Some unfinished business remained from the 1980s as fighters remained on the hunt for their moments of glory. “Terrible” Tim Witherspoon, Tony “TNT” Tucker, Pinklon Thomas, James “Quick” Tillis, and more continued on in waning roles, typically acting as stepping stones for rising contenders like Tommy “The Duke” Morrison, Riddick “Big Daddy” Bowe, and Lennox “The Lion” Lewis.

Strangely enough, the decade not only saw remnants of the 1980s but also the 1970s continue to wage war. George Foreman returned from his self-imposed exile in 1977 as a new man with one goal: to regain the heavyweight championship of the world that he lost to Muhammad Ali in 1974. Larry Holmes returned as well, similarly seeking to regain the title that he lost at the hands of Michael “Jinx” Spinks in 1985. A minor narrative was reborn regarding these two old lions: will they ever fight to fulfill a 1970s dream fight? It never happened, but “BIG” George and the “Easton Assassin” (or “Big Jack” as he was referenced at the time) proved more than formidable almost 20 years after their best years, with Foreman in particular up-seating Jersey Joe Walcott with a historical landmark that he still holds to this day.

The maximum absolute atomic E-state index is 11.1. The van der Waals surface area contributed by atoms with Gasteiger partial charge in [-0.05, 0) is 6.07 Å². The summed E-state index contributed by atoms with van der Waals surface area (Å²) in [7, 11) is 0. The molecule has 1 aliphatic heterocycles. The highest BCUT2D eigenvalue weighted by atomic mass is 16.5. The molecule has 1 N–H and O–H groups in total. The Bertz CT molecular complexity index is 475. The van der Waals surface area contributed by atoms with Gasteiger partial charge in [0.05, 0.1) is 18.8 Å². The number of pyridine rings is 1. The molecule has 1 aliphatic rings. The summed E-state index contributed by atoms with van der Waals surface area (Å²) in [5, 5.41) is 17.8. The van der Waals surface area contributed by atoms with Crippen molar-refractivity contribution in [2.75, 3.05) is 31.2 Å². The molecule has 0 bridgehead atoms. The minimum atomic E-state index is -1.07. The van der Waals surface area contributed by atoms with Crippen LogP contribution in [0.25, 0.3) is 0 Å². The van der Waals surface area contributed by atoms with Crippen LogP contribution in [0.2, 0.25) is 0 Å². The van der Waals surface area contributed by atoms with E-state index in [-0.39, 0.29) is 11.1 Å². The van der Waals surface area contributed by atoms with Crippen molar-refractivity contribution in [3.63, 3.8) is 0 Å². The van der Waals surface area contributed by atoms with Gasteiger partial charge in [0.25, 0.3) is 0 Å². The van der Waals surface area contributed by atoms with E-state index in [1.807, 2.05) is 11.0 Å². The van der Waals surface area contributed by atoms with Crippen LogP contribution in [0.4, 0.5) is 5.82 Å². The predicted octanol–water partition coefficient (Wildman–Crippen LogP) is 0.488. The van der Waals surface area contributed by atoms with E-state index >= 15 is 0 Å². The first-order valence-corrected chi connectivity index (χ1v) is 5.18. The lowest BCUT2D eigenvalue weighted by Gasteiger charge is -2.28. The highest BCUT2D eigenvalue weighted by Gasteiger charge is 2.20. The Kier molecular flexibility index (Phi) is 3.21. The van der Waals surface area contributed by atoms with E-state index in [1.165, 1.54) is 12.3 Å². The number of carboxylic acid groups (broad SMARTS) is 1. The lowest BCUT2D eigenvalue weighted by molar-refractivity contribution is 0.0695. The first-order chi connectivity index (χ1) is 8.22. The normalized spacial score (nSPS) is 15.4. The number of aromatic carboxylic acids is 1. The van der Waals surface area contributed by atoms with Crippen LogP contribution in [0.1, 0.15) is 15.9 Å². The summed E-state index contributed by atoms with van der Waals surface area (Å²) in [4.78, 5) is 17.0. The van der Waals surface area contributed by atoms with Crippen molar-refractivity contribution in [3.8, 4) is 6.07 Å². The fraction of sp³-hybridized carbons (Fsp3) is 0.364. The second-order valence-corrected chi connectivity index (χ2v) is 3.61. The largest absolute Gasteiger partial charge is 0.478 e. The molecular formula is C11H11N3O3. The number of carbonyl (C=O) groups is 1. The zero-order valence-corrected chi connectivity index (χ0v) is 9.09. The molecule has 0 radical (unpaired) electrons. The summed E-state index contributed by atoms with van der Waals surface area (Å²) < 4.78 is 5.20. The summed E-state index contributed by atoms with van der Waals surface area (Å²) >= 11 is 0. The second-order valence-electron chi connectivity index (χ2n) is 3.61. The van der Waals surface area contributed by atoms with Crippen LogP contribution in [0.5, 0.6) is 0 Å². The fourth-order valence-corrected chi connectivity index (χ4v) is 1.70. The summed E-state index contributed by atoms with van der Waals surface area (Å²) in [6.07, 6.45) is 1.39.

Significant fights are, again, covered in exclusive detail. They include, but are not limited to, “Tyson is Back!”, “The Battle of the Ages”, “Class of Champions”, “One for the Ages”, “Finally”, and “Unfinished Business: The Search for the Truth”.